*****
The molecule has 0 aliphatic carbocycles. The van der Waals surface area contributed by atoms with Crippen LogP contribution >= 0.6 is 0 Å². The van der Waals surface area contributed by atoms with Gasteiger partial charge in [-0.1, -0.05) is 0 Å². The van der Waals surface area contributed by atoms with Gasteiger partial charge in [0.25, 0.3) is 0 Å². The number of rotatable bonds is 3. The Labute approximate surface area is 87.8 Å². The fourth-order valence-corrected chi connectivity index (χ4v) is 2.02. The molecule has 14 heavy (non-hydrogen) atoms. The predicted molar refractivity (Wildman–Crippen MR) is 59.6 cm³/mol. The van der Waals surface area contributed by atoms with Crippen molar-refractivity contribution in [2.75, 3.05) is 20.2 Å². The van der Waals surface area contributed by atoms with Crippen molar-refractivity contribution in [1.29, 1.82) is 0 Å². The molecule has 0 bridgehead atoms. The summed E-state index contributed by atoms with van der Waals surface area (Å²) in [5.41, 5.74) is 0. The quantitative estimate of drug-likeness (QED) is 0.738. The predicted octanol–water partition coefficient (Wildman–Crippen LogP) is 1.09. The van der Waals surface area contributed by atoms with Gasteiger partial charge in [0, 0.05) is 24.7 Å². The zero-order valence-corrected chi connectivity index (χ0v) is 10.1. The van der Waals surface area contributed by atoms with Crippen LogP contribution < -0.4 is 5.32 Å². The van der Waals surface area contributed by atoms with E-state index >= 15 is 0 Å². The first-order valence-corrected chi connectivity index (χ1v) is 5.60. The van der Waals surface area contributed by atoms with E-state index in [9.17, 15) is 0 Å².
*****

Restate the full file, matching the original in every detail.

The molecule has 0 aliphatic carbocycles. The van der Waals surface area contributed by atoms with Crippen LogP contribution >= 0.6 is 0 Å². The van der Waals surface area contributed by atoms with Gasteiger partial charge in [-0.1, -0.05) is 0 Å². The van der Waals surface area contributed by atoms with Gasteiger partial charge in [0.25, 0.3) is 0 Å². The number of rotatable bonds is 3. The Labute approximate surface area is 87.8 Å². The fourth-order valence-corrected chi connectivity index (χ4v) is 2.02. The molecule has 14 heavy (non-hydrogen) atoms. The predicted molar refractivity (Wildman–Crippen MR) is 59.6 cm³/mol. The van der Waals surface area contributed by atoms with Crippen molar-refractivity contribution in [2.75, 3.05) is 20.2 Å². The van der Waals surface area contributed by atoms with Crippen molar-refractivity contribution in [1.29, 1.82) is 0 Å². The molecule has 0 bridgehead atoms. The summed E-state index contributed by atoms with van der Waals surface area (Å²) in [5.41, 5.74) is 0. The quantitative estimate of drug-likeness (QED) is 0.738. The predicted octanol–water partition coefficient (Wildman–Crippen LogP) is 1.09. The van der Waals surface area contributed by atoms with Gasteiger partial charge in [0, 0.05) is 24.7 Å². The zero-order valence-corrected chi connectivity index (χ0v) is 10.1. The van der Waals surface area contributed by atoms with Crippen LogP contribution < -0.4 is 5.32 Å². The van der Waals surface area contributed by atoms with E-state index >= 15 is 0 Å². The first-order valence-corrected chi connectivity index (χ1v) is 5.60. The van der Waals surface area contributed by atoms with E-state index in [9.17, 15) is 0 Å².